How To Grill A Steak Like An Expert

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It seems the easiest culinary task in the world. To brown both sides of a healthy slab of cow so it’s succulent, tasty and attractive. So why is it so gosh-dang difficult? The answer is, it isn’t, you’re just doing it wrong. Probably over-thinking it. All you need to do is have great, fresh ingredients and the right tools for the job. Soon you’ll be chowing down on perfect steaks like a hungry lumberjack or Ron Swanson after a difficult bout of woodworking.


Like many things in life: the thicker the better. If your steak is unnaturally scrawny, it will cook through too quickly and be dry and nasty inside. A nice thick cut will provide a deliciously cooked outer layer and a moist, tasty interior. Don’t be swizzed into thinking there’s just rump, sirloin and T-bone out there for you. Experiment with more unusual cuts such as point steaks, onglet and feather blade to find the perfect variety for your appetite. Cuts from the middle of the animal will need less cooking time than steaks from the front and rear of the beast.


Take your steaks out of the fridge a good 45 minutes before cooking and allow them to reach room temperature. Just add salt at this stage, which will help draw out moisture and ultimately tenderise your meat. Don’t add pepper during the cooking process, as this can char in the pan and affect the taste. Have any sides or sauces already prepared or dealt with, so you can focus fully on your steak.

Griddle panPAN

Pan frying is the ideal way to cook your steak. Some cuts go well on a barbecue, as long as you can get the grill hot enough and don’t leave it on there too long. Heat is they key. Heat is your friend. Heat is the secret to the perfect steak. You need it hot, hot, hot. The hotter the better. Think it’s too hot? It isn’t. You want to sear the outside instantly to allow the slower cooking of the meat inside. Use your largest, heaviest pan or griddle pan and your most efficient heat source. Add a couple of teaspoons of groundnut or canola oil to the pan. Make sure you get an even spread across the surface. Once the oil is smoking and starting to separate, add the meat.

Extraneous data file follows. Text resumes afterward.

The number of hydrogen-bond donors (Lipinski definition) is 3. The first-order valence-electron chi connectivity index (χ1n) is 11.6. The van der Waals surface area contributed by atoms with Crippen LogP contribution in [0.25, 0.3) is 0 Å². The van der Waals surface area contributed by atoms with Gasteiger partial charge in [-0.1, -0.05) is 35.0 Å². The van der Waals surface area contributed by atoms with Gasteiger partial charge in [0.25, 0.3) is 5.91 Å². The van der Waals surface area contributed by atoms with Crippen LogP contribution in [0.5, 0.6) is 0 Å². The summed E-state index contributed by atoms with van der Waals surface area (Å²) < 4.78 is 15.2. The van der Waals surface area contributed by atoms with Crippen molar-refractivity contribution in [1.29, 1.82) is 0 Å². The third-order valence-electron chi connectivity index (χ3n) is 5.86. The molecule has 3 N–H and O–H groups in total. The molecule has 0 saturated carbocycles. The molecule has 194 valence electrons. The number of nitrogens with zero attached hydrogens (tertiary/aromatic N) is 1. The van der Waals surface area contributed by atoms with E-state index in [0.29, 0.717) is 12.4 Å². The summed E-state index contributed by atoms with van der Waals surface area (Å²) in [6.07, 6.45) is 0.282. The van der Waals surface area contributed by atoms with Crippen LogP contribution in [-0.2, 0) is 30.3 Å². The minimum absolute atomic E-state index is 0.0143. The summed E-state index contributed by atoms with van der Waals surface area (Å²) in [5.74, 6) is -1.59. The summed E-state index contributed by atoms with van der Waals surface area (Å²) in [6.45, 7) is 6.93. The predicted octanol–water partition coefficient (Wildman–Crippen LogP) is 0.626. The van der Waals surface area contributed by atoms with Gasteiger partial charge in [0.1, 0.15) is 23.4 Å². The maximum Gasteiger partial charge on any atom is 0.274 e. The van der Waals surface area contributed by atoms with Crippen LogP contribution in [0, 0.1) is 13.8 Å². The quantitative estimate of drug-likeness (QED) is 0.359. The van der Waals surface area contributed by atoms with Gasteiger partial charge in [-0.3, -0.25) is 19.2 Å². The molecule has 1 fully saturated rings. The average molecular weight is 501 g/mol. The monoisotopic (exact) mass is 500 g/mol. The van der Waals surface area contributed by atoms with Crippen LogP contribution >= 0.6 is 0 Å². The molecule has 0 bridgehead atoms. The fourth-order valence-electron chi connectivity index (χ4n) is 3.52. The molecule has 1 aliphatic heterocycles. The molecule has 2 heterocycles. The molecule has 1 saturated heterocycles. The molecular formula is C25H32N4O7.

Professional steak people (yes they do exist) will tell you that you must only flip your steak once while cooking. Though young, thrusting, maverick types now believe that frequent flipping cooks the meat more quickly and effectively. So basically, it’s a matter of you being old school or new school and only you have the answer to that. Timing depends on how you like your meat cooked and it’s thickness. It’s usually three to four minutes each side for a medium, but your butcher may have some advice for the ideal duration.


If you’re the type of person who likes to ‘sauce’ their steak, now is the time. A couple of minutes before it’s done, add a couple of generous butter chunks and whichever herbs you prefer. Cuts with less fat (like fillet) may be improved by a peppercorn or blue cheese sauce (prepared separately). Others feel any additions, apart from a little light seasoning, is a filthy blasphemy.


If you’re one of those gadget heavy types that likes to look at all the gadgets on shows like The Gadget Show, then you’ll probably have a meat thermometer. Now is it’s time to shine! Jab it in there and see where it’s at. Rare steaks should be around 12o F, while medium should be closer to 140 F. If you think all these thermometers are the devil’s work, use the old finger test. Give it a prod. The softer it feels to the touch, the rarer it will be. If it feels like a house brick, you have gone too far.


Due to magic or possibly science, your steak will still be cooking even after it’s removed from the pan. Tuck into it straight away and all those lovely juices will just flood out and be useless. Leave it to rest for five minutes and that lovely moisture will be reabsorbed into the fibres of the meat. It’ll be fine for a good ten minutes and won’t get cold but if you are the worrying kind, then place it into some foil.


That’s it, just slap it onto a plate and tuck in. If you’ve cooked up a whopper of a rump steak, you might want to slice it into strips before serving. Unless your Fred Flintstone, in which case, just dive in.